Nearly two weeks later, Air Force searching 24/7 for remains of airman missing in Gulf of Mexico
Nearly two weeks after a special tactics airman fell into the Gulf of Mexico during a training event from Hurlburt Field, Fla., recovery efforts remain a 24/7 operation, Air Force officials said Friday.
Staff Sgt. Cole Condiff, a 29-year-old combat controller with the 23rd Special Tactics Squadron, had an “unplanned parachute departure” from a C-130 fixed-wing aircraft at about 11 a.m. Nov. 5 just south of Hurlburt Field, located in the Florida Panhandle. The incident remains under investigation and information regarding exactly what caused Condiff to fall from the aircraft has not been released.
The search for Condiff’s remains will continue “as long as conditions and resources allow,” said Capt. Jaclyn N. Pienkowski, spokeswoman for the 24th Special Operations Wing, which oversees the 23rd Special Tactics Squadron at Hurlburt Field.
“Recovery crews are constantly refining and adjusting the search area as efforts continue as well as searching for any objects that may lead to a recovery,” Pienkowski said.
The 24th Special Operations Wing and 1st Special Operations Wing, another Hurlburt unit, are contributing the majority of the active recovery team assets, along with the Navy’s Explosive Ordnance Disposal Group 2 out of Joint Expeditionary Base Little Creek-Fort Story, Va.
The Coast Guard initially participated in the search, but called off its efforts after four days.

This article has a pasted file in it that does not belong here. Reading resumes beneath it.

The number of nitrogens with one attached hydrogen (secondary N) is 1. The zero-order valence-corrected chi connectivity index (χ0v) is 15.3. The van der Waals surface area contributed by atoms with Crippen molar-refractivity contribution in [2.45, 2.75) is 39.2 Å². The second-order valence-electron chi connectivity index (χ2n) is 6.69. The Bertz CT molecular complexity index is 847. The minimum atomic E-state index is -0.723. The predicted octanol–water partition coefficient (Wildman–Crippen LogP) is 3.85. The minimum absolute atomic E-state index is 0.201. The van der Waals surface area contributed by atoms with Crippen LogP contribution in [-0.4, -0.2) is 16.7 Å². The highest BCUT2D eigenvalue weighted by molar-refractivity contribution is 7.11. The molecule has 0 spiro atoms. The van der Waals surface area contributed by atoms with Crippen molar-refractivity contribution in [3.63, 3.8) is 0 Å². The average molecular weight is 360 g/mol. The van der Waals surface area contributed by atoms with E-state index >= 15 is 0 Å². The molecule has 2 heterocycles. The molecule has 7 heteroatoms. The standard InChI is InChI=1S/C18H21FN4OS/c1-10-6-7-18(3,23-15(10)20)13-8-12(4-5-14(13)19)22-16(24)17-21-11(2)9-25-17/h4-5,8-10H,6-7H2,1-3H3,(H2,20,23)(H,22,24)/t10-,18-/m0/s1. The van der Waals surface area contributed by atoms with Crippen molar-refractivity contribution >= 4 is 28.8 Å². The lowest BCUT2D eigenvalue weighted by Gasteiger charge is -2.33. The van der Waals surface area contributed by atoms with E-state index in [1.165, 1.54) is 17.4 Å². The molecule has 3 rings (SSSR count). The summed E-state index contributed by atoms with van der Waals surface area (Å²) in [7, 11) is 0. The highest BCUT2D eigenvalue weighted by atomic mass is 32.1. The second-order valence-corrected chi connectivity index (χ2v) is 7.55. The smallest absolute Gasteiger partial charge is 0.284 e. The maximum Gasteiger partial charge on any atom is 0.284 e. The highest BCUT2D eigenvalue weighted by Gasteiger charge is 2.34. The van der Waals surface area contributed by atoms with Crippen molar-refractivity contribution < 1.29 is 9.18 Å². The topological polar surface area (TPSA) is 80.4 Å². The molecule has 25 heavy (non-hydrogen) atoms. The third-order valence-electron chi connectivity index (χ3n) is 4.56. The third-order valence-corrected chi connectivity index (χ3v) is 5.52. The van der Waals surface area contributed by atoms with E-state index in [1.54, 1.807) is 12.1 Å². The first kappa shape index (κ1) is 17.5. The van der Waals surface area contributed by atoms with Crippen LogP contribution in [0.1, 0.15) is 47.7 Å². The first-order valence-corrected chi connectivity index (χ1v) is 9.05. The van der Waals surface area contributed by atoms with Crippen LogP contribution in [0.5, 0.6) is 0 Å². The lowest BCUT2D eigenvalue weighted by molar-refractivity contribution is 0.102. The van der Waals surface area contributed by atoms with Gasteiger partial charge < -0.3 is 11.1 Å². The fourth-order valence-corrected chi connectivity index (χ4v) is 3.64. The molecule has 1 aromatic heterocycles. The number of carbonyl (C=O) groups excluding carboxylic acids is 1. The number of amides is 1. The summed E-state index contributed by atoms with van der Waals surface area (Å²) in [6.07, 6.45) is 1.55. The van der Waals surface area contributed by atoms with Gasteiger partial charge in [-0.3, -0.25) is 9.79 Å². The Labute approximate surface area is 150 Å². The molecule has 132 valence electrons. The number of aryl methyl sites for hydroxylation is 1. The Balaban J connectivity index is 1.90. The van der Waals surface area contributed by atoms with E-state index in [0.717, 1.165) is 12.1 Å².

At the time Condiff went missing, the unit was conducting planned static-line jump training and Condiff was a static-line jumpmaster, according to his military biography. As a jumpmaster, he would have been considered an expert in the technique and responsible for check the equipment of his fellow airmen.
At this time, no public arrangements for a service have been made, Pienkowski said.
“His motto was God, family, country, freedoms. That’s kind of how he looked at life,” Todd Condiff, the missing airman’s father, said in an interview with WFAA, a TV station in Dallas, where the family lives.
“Somehow this was his mission,” said the grieving father. “He’s on the other side working now.”
Cole Condiff’s wife, Rachael, is also from north Texas and the couple have two daughters. Last year, he surprised his wife, then pregnant, at the 2018 Major League Baseball All-Star game after a six-month deployment. Fox News interviewed Cole Condiff following the surprise, asking him why he chose to serve in the military.
“This country’s given me so much. It’s given me a beautiful family. It’s given me opportunity,” he said. “I felt it was my duty to pay back the country. It also provided me the opportunity to take care of the family it blessed me with. It’s what I felt like I needed to do.”